Sunday, December 25, 2011

The Bookstore is Wounded, Not Dead

I am reading the most delightful book called The Yellow-Lighted Bookshop by Lewis Buzbee. Part memoir, part history of bookstores, the book confirms the existence of bibliophiles through the ages and the need to preserve extant book stores. True book lovers want more than just the book in our hands; we crave the entire experience of being surrounded by books and other book people. It’s so easy to download a book, but the aesthetic is thin and unsatisfying. Many writers were fostered by the presence of bound volumes, their heft and aroma, and the texture of words and illustrations on a page. Printed books have existed since ancient times, and these were not limited to religious texts and intellectual treatises. Even in ancient times, book buyers wanted romance and mystery. More evidence for the power of story and its place in human nature. Cave men craved story enough to carve into cave walls.

With the advent of e books and digitized media, story is not lost. The form has changed, just like we no longer carry clay tablets. Our tablets are bright, colorful and interactive, yet something feels lost. Reading on a tablet is a bit like dating a string of attractive people with whom you have little in common, but holding a book is coming back to an old lover with whom you have an enduring history.

I wonder about future generations, and how they will forge a bond with story that lingers. As much as the paperless society has been predicted, books published in paper form are tangible.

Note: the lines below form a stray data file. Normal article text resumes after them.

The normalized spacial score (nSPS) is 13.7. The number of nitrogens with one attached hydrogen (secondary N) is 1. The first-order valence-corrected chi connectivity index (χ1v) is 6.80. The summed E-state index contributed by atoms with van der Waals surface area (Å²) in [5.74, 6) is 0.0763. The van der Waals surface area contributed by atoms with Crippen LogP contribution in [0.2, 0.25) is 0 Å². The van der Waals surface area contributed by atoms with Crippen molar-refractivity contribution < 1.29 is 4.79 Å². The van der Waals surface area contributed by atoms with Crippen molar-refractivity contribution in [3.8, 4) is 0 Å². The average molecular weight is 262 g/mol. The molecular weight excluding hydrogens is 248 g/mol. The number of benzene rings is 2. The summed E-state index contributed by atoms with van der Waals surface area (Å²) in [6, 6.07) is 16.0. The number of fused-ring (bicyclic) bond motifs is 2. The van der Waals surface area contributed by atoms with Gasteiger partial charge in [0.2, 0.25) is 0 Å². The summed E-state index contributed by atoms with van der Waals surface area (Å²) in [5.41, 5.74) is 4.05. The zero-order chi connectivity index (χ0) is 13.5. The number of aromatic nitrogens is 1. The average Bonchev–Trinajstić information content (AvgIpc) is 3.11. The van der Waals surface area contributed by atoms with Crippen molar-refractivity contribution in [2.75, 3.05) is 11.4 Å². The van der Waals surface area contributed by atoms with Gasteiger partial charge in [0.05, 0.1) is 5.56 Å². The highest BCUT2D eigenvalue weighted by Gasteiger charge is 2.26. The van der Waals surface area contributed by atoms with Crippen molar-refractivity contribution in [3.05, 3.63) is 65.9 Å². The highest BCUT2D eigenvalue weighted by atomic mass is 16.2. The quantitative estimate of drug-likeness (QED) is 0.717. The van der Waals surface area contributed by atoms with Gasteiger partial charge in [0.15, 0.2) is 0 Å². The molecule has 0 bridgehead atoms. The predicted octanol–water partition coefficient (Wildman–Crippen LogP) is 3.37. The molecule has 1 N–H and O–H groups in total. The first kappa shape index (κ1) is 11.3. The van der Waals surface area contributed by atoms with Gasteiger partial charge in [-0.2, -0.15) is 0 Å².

The publishing world is changing so fast even the “experts” don’t know what to expect. Independent authors are finding cheaper and easier means to get their work published and purchased. With KDP and Pubit and other e publishing venues, writers can upload text, design a cover, answer a few questions, and make their books available throughout the world. Granted, most self published writers should let their works simmer awhile and revise them before offering them up to a buying public. Do the ten thousand hours. But society is in a hurry, and the pursuit of instant fame and fortune is prevalent. Writers will never have a reality show, (though there is plenty of drama among writers). Perhaps readers want the illusion that the story writes itself and the writer and his/her life is secondary. A writer can be famous and anonymous at the same time. Other than Stephen King, can you picture your favorite author’s face?

There is room for multiple platforms, and my guess is kids reading stories on e books now will one day want to own a precious bound and illustrated volume of their favorite tale. The radio didn’t die when TV came out, and we though there is a junk food restaurant on every block, we still like a home cooked meal. Nothing feels like a book store. Other than the library, which is free, other stores will not let you hang out for hours and buy nothing. A coffee shop is close, but it’s missing books.